Japanese scientists say giant plumes will prevent new Pangaea

Sep 20, 2011 by Bob Yirka report
Temporal evolution of deformable continents. Image credit: DOI: 10.1111/j.1365-3121.2011.01018.x

(PhysOrg.com) -- For much of Earth's history, the continents have shifted around, sometimes joining with others, sometimes tearing apart to form new continents. One such shift resulted in what Earth scientists call the Pangaea, or supercontinent, where nearly all of the land mass of Earth was consolidated into one single continent. Many Earth Scientists have predicted that such an event is likely to occur again over the next 250 million years or so. Yoshida and Madhava Santosh of Kochi University, Japan, disagree, if only slightly. They contend in their paper published in Terra Nova, that giant plumes far beneath the surface of the Earth will prevent South America and Antarctica from joining each other or the new continent.

The plumes, or hot areas in the mantle some 2800 kilometers below the surface of the Earth, lying roughly between Africa and the South Pacific, are hot enough, the two researchers say, to prevent land masses settling over them. If they are right, the movement that is now going on, where Africa and Europe are moving towards one another, as are parts of Asia and Australia, would not result in the Pacific ocean being closed off as previous research has suggested. Instead, they say the Pacific Ocean will remain open with South America and Antarctica separate from the rest of the new super continent.

While the origin of the plumes is really not very well understood (some suggest they are remnants of the primordial ) the heat they produce emanates up to the surface, raising its level in some cases as much as a kilometer or two. That is enough, most agree, to affect how plates move around relative to them. Until now, however, no one has thought to include the influence of these hot spots in models that seek to show how the continents will drift.

Scientists are able to see how the continents have drifted in the past by studying the magnetic fields in old . They use this information, combined with the measurable movement of the today to come up with models that forecast what will happen in the distant future.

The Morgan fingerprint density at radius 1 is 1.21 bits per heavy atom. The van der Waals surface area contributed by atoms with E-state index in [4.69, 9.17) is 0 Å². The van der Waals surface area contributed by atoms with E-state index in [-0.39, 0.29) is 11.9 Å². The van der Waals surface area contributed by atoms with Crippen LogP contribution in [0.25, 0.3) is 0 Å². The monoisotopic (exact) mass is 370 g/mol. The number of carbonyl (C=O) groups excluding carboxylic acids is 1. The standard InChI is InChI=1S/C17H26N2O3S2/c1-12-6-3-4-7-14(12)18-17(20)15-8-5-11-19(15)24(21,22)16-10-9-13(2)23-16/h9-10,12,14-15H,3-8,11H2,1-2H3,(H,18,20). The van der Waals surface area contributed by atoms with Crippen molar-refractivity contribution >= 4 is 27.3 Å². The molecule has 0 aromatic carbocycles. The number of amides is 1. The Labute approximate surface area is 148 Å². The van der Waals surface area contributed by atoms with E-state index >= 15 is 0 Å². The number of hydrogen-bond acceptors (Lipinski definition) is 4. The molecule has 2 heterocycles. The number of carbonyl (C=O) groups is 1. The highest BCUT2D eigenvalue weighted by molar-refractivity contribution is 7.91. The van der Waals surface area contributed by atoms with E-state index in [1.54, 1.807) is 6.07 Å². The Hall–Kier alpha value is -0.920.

For those that might wonder why such forecasts matter, it’s because it adds to the overall knowledge base that describes our one and only habitable planet. The more we as a people learn about how it works, the better able we will be not just survive on it, but to prosper as the uncertain future unfolds.

Explore further: NASA's HS3 mission covers transition of Hurricane Cristobal

More information: Future supercontinent assembled in the northern hemisphere, Terra Nova, 23, 333–338, 2011. Article first published online: 17 AUG 2011 DOI: 10.1111/j.1365-3121.2011.01018.x

Abstract
Continental masses were amalgamated, broken apart and reassembled within supercontinents during different times in Earth history. Here, we attempt to predict the configuration of a potential future supercontinent based on a numerical simulation model of mantle convection. The mantle convection in our model is driven by a density anomaly compiled from a global seismic tomography model. The temporal evolution of a highly viscous continent with an initial present-day configuration is simulated for over 250 Ma. The result reveals that Australia, Eurasia, North America and Africa would gather in the northern hemisphere to form the future supercontinent. On the other hand, Antarctica and South America remain in the present-day position even after 250 Ma from present, and do not join the future supercontinent amalgam. The configuration of the future supercontinent numerically simulated herein is broadly consistent with the hypothetical model of the future supercontinent Amasia speculated from geological correlations.